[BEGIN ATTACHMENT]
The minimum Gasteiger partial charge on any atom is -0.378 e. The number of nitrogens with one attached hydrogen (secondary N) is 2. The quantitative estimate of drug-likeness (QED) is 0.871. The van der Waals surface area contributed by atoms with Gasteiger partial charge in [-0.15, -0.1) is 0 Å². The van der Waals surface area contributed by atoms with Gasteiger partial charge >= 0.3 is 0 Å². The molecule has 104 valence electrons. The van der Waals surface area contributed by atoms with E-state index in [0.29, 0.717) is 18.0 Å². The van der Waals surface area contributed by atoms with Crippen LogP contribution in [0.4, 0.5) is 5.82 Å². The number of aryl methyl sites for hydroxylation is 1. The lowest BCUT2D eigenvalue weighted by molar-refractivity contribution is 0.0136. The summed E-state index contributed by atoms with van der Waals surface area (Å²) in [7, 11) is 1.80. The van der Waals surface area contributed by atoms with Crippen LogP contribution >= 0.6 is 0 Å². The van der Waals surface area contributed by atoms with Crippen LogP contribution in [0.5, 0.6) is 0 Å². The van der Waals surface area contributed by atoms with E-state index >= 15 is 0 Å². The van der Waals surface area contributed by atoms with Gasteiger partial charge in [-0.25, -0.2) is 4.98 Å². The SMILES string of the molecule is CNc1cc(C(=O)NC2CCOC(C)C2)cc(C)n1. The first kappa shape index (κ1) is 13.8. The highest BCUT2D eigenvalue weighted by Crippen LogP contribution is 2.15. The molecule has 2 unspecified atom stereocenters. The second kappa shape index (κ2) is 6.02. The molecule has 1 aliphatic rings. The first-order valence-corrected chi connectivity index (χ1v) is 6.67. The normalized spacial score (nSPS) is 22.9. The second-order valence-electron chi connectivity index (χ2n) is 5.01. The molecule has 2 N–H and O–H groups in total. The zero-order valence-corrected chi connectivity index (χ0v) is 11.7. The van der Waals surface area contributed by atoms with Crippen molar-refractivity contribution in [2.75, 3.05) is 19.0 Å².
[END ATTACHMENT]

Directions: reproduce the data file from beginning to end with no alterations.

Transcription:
The minimum Gasteiger partial charge on any atom is -0.378 e. The number of nitrogens with one attached hydrogen (secondary N) is 2. The quantitative estimate of drug-likeness (QED) is 0.871. The van der Waals surface area contributed by atoms with Gasteiger partial charge in [-0.15, -0.1) is 0 Å². The van der Waals surface area contributed by atoms with Gasteiger partial charge >= 0.3 is 0 Å². The molecule has 104 valence electrons. The van der Waals surface area contributed by atoms with E-state index in [0.29, 0.717) is 18.0 Å². The van der Waals surface area contributed by atoms with Crippen LogP contribution in [0.4, 0.5) is 5.82 Å². The number of aryl methyl sites for hydroxylation is 1. The lowest BCUT2D eigenvalue weighted by molar-refractivity contribution is 0.0136. The summed E-state index contributed by atoms with van der Waals surface area (Å²) in [7, 11) is 1.80. The van der Waals surface area contributed by atoms with Crippen LogP contribution >= 0.6 is 0 Å². The van der Waals surface area contributed by atoms with Crippen LogP contribution in [0.5, 0.6) is 0 Å². The van der Waals surface area contributed by atoms with E-state index >= 15 is 0 Å². The van der Waals surface area contributed by atoms with Gasteiger partial charge in [-0.25, -0.2) is 4.98 Å². The SMILES string of the molecule is CNc1cc(C(=O)NC2CCOC(C)C2)cc(C)n1. The first kappa shape index (κ1) is 13.8. The highest BCUT2D eigenvalue weighted by Crippen LogP contribution is 2.15. The molecule has 2 unspecified atom stereocenters. The second kappa shape index (κ2) is 6.02. The molecule has 1 aliphatic rings. The first-order valence-corrected chi connectivity index (χ1v) is 6.67. The normalized spacial score (nSPS) is 22.9. The second-order valence-electron chi connectivity index (χ2n) is 5.01. The molecule has 2 N–H and O–H groups in total. The zero-order valence-corrected chi connectivity index (χ0v) is 11.7. The van der Waals surface area contributed by atoms with Crippen molar-refractivity contribution in [2.75, 3.05) is 19.0 Å².